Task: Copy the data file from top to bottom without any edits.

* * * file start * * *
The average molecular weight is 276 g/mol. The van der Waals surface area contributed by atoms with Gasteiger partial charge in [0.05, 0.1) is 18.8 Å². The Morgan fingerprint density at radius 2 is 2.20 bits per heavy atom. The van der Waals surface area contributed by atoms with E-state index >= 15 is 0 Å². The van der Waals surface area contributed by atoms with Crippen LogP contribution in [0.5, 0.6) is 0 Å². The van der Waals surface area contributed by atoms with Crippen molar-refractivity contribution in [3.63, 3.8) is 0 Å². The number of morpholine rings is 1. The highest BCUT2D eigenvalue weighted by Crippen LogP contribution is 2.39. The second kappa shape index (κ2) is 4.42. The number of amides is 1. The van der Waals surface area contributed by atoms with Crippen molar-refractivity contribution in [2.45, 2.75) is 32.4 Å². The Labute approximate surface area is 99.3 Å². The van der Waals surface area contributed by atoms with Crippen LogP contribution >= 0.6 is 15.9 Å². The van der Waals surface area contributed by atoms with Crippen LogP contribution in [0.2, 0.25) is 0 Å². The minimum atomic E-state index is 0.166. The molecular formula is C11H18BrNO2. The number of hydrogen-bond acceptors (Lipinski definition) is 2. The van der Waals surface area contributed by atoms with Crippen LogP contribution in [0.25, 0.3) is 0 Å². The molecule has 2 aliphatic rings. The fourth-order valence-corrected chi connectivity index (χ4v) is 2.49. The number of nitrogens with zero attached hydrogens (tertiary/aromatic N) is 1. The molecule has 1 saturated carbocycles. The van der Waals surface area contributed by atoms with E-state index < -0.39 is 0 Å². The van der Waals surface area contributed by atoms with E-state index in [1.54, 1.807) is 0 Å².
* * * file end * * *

The average molecular weight is 276 g/mol. The van der Waals surface area contributed by atoms with Gasteiger partial charge in [0.05, 0.1) is 18.8 Å². The Morgan fingerprint density at radius 2 is 2.20 bits per heavy atom. The van der Waals surface area contributed by atoms with E-state index >= 15 is 0 Å². The van der Waals surface area contributed by atoms with Crippen LogP contribution in [0.5, 0.6) is 0 Å². The van der Waals surface area contributed by atoms with Crippen molar-refractivity contribution in [3.63, 3.8) is 0 Å². The number of morpholine rings is 1. The highest BCUT2D eigenvalue weighted by Crippen LogP contribution is 2.39. The second kappa shape index (κ2) is 4.42. The number of amides is 1. The van der Waals surface area contributed by atoms with Crippen molar-refractivity contribution in [2.45, 2.75) is 32.4 Å². The Labute approximate surface area is 99.3 Å². The van der Waals surface area contributed by atoms with Crippen LogP contribution >= 0.6 is 15.9 Å². The van der Waals surface area contributed by atoms with Crippen LogP contribution in [0.2, 0.25) is 0 Å². The minimum atomic E-state index is 0.166. The molecular formula is C11H18BrNO2. The number of hydrogen-bond acceptors (Lipinski definition) is 2. The van der Waals surface area contributed by atoms with Crippen LogP contribution in [0.25, 0.3) is 0 Å². The molecule has 2 aliphatic rings. The fourth-order valence-corrected chi connectivity index (χ4v) is 2.49. The number of nitrogens with zero attached hydrogens (tertiary/aromatic N) is 1. The molecule has 1 saturated carbocycles. The van der Waals surface area contributed by atoms with E-state index < -0.39 is 0 Å². The van der Waals surface area contributed by atoms with E-state index in [1.54, 1.807) is 0 Å².